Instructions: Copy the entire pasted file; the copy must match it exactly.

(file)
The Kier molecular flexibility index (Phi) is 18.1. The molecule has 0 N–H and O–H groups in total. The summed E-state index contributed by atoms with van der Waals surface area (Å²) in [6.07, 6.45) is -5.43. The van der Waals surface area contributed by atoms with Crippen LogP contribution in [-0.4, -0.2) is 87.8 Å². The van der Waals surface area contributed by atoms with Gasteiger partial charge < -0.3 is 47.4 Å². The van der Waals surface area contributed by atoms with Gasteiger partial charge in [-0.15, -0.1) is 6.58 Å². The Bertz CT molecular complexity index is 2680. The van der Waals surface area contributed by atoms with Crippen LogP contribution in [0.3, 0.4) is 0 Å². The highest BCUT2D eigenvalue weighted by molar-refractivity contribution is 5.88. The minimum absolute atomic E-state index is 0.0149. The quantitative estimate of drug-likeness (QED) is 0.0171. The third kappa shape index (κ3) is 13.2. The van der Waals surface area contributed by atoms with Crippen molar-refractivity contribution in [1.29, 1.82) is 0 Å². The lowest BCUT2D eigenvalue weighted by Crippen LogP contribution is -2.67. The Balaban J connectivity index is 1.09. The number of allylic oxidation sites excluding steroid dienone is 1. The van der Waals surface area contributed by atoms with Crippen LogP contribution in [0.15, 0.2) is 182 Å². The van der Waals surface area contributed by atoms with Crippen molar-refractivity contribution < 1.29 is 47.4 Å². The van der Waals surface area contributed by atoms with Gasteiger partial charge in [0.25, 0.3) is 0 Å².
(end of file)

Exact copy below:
The Kier molecular flexibility index (Phi) is 18.1. The molecule has 0 N–H and O–H groups in total. The summed E-state index contributed by atoms with van der Waals surface area (Å²) in [6.07, 6.45) is -5.43. The van der Waals surface area contributed by atoms with Crippen LogP contribution in [-0.4, -0.2) is 87.8 Å². The van der Waals surface area contributed by atoms with Gasteiger partial charge < -0.3 is 47.4 Å². The van der Waals surface area contributed by atoms with Gasteiger partial charge in [-0.15, -0.1) is 6.58 Å². The Bertz CT molecular complexity index is 2680. The van der Waals surface area contributed by atoms with Crippen LogP contribution in [0.3, 0.4) is 0 Å². The highest BCUT2D eigenvalue weighted by molar-refractivity contribution is 5.88. The minimum absolute atomic E-state index is 0.0149. The quantitative estimate of drug-likeness (QED) is 0.0171. The third kappa shape index (κ3) is 13.2. The van der Waals surface area contributed by atoms with Crippen molar-refractivity contribution in [1.29, 1.82) is 0 Å². The lowest BCUT2D eigenvalue weighted by Crippen LogP contribution is -2.67. The Balaban J connectivity index is 1.09. The number of allylic oxidation sites excluding steroid dienone is 1. The van der Waals surface area contributed by atoms with Crippen LogP contribution in [0.15, 0.2) is 182 Å². The van der Waals surface area contributed by atoms with Crippen molar-refractivity contribution < 1.29 is 47.4 Å². The van der Waals surface area contributed by atoms with Gasteiger partial charge in [0.25, 0.3) is 0 Å².